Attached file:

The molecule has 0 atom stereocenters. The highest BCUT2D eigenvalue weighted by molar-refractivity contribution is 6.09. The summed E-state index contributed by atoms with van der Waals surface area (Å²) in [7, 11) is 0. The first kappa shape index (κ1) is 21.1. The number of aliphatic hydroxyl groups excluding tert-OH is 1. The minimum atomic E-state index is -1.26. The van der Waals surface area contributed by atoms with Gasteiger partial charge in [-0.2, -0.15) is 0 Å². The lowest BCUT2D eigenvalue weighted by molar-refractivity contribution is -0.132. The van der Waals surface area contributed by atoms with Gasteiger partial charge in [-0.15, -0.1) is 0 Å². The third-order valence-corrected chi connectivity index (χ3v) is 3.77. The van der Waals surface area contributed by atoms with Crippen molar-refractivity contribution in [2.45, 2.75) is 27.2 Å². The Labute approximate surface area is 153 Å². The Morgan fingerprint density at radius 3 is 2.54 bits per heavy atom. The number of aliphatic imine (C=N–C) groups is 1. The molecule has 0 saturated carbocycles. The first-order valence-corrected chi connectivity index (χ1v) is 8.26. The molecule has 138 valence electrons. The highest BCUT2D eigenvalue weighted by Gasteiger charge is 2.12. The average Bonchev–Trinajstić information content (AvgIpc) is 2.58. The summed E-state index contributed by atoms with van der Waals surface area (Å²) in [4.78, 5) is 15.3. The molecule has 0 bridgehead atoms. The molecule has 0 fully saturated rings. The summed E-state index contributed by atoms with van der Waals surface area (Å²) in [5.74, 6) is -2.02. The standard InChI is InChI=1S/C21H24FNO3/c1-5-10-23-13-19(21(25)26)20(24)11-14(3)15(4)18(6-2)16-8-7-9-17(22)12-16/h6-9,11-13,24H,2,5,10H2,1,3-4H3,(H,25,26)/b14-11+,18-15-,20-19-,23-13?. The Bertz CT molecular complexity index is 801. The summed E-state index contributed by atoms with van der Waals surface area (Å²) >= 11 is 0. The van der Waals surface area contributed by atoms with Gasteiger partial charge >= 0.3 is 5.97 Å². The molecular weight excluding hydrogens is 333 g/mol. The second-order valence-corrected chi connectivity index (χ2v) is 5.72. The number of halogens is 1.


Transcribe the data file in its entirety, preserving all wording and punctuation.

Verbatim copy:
The molecule has 0 atom stereocenters. The highest BCUT2D eigenvalue weighted by molar-refractivity contribution is 6.09. The summed E-state index contributed by atoms with van der Waals surface area (Å²) in [7, 11) is 0. The first kappa shape index (κ1) is 21.1. The number of aliphatic hydroxyl groups excluding tert-OH is 1. The minimum atomic E-state index is -1.26. The van der Waals surface area contributed by atoms with Gasteiger partial charge in [-0.2, -0.15) is 0 Å². The lowest BCUT2D eigenvalue weighted by molar-refractivity contribution is -0.132. The van der Waals surface area contributed by atoms with Gasteiger partial charge in [-0.15, -0.1) is 0 Å². The third-order valence-corrected chi connectivity index (χ3v) is 3.77. The van der Waals surface area contributed by atoms with Crippen molar-refractivity contribution in [2.45, 2.75) is 27.2 Å². The Labute approximate surface area is 153 Å². The Morgan fingerprint density at radius 3 is 2.54 bits per heavy atom. The number of aliphatic imine (C=N–C) groups is 1. The molecule has 0 saturated carbocycles. The first-order valence-corrected chi connectivity index (χ1v) is 8.26. The molecule has 138 valence electrons. The highest BCUT2D eigenvalue weighted by Gasteiger charge is 2.12. The average Bonchev–Trinajstić information content (AvgIpc) is 2.58. The summed E-state index contributed by atoms with van der Waals surface area (Å²) in [4.78, 5) is 15.3. The molecule has 0 bridgehead atoms. The molecule has 0 fully saturated rings. The summed E-state index contributed by atoms with van der Waals surface area (Å²) in [5.74, 6) is -2.02. The standard InChI is InChI=1S/C21H24FNO3/c1-5-10-23-13-19(21(25)26)20(24)11-14(3)15(4)18(6-2)16-8-7-9-17(22)12-16/h6-9,11-13,24H,2,5,10H2,1,3-4H3,(H,25,26)/b14-11+,18-15-,20-19-,23-13?. The Bertz CT molecular complexity index is 801. The summed E-state index contributed by atoms with van der Waals surface area (Å²) >= 11 is 0. The van der Waals surface area contributed by atoms with Gasteiger partial charge >= 0.3 is 5.97 Å². The molecular weight excluding hydrogens is 333 g/mol. The second-order valence-corrected chi connectivity index (χ2v) is 5.72. The number of halogens is 1.